No Two Lung Cancer Tumors Are Alike

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Topics include: Understanding , Treatment and Living Well

You have been newly diagnosed with lung cancer—now what?  Meet Kim Norris, founder and president of the Lung Cancer Foundation of America (LCFA).  Kim’s husband passed away with stage IV lung cancer before the advent of molecular testing.  Now Kim is a fierce patient advocate.  Listen as she shares beginning steps for the newly diagnosed.

Produced by Patient Power and Antidote in association with the Precision Medicine for Me initiative.

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Please remember the opinions expressed on Patient Power are not necessarily the views of our sponsors, contributors, partners or Patient Power. Our discussions are not a substitute for seeking medical advice or care from your own doctor. That’s how you’ll get care that’s most appropriate for you. 

Kim Norris:

I think I got involved in the advocacy around 2003, and back then there were not targeted therapies.  The discovery of EGFR, we had these drugs, gefitinib (Iressa) and erlotinib (Tarceva), that were starting to work, but we didn't know why.  So it was kind of reverse.  We had to say, why were these drugs working in 10 percent of the patients that got it?  

So the researchers had to go and figure out, and that's when they discovered, wait a minute, there's an EGFR mutation.  And those patients with EGFR mutation do well, and oh, well, maybe other patients have unique mutations.  So that just kind of started the ball rolling.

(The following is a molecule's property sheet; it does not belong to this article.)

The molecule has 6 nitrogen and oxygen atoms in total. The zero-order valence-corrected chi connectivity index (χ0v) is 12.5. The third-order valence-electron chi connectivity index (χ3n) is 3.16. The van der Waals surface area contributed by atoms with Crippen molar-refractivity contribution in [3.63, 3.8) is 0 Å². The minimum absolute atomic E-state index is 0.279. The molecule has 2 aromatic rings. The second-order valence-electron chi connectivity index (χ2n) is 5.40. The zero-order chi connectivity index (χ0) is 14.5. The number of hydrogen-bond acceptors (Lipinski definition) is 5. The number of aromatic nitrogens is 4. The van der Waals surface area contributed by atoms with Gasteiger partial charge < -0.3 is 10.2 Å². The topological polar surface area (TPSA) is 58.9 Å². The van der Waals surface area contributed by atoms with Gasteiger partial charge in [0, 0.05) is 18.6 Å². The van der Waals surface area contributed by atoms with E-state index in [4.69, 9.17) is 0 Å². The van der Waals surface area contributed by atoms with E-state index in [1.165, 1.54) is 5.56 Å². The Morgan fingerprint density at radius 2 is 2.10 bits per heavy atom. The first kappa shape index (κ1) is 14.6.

It also started with the human genome process, and from the Human Genome Project they also then went to the Cancer Genome Project.  And with the Cancer Genome Project, luckily they selected lung cancer to be one of the first solid tumors to study the genome.  So that just opened up this wealth of information where we actually learned that no two lung cancer tumors are alike.  Every patient's tumor is unique.  It's like a snowflake. 

Whereas before if you had lung cancer, we would just treat all lung cancers the same. Now with precision medicine, targeted therapy we can actually identify what mutation your tumor has and identify a treatment that will go directly to that mutation and help kill the tumor.  It's very exciting.  

Please remember the opinions expressed on Patient Power are not necessarily the views of our sponsors, contributors, partners or Patient Power. Our discussions are not a substitute for seeking medical advice or care from your own doctor. That’s how you’ll get care that’s most appropriate for you. 

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Page last updated on March 21, 2017